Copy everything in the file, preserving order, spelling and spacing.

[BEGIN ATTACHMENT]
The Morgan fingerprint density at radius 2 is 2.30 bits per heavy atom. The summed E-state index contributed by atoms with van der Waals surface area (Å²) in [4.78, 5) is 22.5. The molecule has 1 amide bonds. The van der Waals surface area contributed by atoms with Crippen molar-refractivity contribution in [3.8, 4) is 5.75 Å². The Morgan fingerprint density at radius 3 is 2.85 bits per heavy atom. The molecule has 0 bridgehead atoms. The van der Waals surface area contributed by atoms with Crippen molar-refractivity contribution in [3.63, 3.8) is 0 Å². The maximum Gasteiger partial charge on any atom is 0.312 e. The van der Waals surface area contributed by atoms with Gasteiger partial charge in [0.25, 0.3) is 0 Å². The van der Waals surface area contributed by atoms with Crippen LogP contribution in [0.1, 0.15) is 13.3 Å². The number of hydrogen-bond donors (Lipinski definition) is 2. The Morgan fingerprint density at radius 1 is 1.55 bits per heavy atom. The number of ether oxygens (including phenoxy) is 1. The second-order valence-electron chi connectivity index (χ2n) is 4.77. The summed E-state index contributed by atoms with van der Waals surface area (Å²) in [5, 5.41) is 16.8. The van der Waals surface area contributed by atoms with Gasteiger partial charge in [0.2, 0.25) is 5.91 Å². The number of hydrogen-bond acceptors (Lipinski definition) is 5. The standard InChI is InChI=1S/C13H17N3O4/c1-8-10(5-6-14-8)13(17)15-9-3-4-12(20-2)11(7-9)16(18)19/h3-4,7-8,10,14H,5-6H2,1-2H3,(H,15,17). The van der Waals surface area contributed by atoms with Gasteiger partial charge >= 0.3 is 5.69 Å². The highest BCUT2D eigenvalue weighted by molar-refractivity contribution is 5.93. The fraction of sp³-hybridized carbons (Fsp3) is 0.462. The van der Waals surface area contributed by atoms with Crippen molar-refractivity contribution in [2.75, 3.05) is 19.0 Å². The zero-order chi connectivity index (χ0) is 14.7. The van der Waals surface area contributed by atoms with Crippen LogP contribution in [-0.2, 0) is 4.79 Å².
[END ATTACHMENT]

The Morgan fingerprint density at radius 2 is 2.30 bits per heavy atom. The summed E-state index contributed by atoms with van der Waals surface area (Å²) in [4.78, 5) is 22.5. The molecule has 1 amide bonds. The van der Waals surface area contributed by atoms with Crippen molar-refractivity contribution in [3.8, 4) is 5.75 Å². The Morgan fingerprint density at radius 3 is 2.85 bits per heavy atom. The molecule has 0 bridgehead atoms. The van der Waals surface area contributed by atoms with Crippen molar-refractivity contribution in [3.63, 3.8) is 0 Å². The maximum Gasteiger partial charge on any atom is 0.312 e. The van der Waals surface area contributed by atoms with Gasteiger partial charge in [0.25, 0.3) is 0 Å². The van der Waals surface area contributed by atoms with Crippen LogP contribution in [0.1, 0.15) is 13.3 Å². The number of hydrogen-bond donors (Lipinski definition) is 2. The Morgan fingerprint density at radius 1 is 1.55 bits per heavy atom. The number of ether oxygens (including phenoxy) is 1. The second-order valence-electron chi connectivity index (χ2n) is 4.77. The summed E-state index contributed by atoms with van der Waals surface area (Å²) in [5, 5.41) is 16.8. The van der Waals surface area contributed by atoms with Gasteiger partial charge in [0.2, 0.25) is 5.91 Å². The number of hydrogen-bond acceptors (Lipinski definition) is 5. The standard InChI is InChI=1S/C13H17N3O4/c1-8-10(5-6-14-8)13(17)15-9-3-4-12(20-2)11(7-9)16(18)19/h3-4,7-8,10,14H,5-6H2,1-2H3,(H,15,17). The van der Waals surface area contributed by atoms with Gasteiger partial charge >= 0.3 is 5.69 Å². The highest BCUT2D eigenvalue weighted by molar-refractivity contribution is 5.93. The fraction of sp³-hybridized carbons (Fsp3) is 0.462. The van der Waals surface area contributed by atoms with Crippen molar-refractivity contribution in [2.75, 3.05) is 19.0 Å². The zero-order chi connectivity index (χ0) is 14.7. The van der Waals surface area contributed by atoms with Crippen LogP contribution in [-0.2, 0) is 4.79 Å².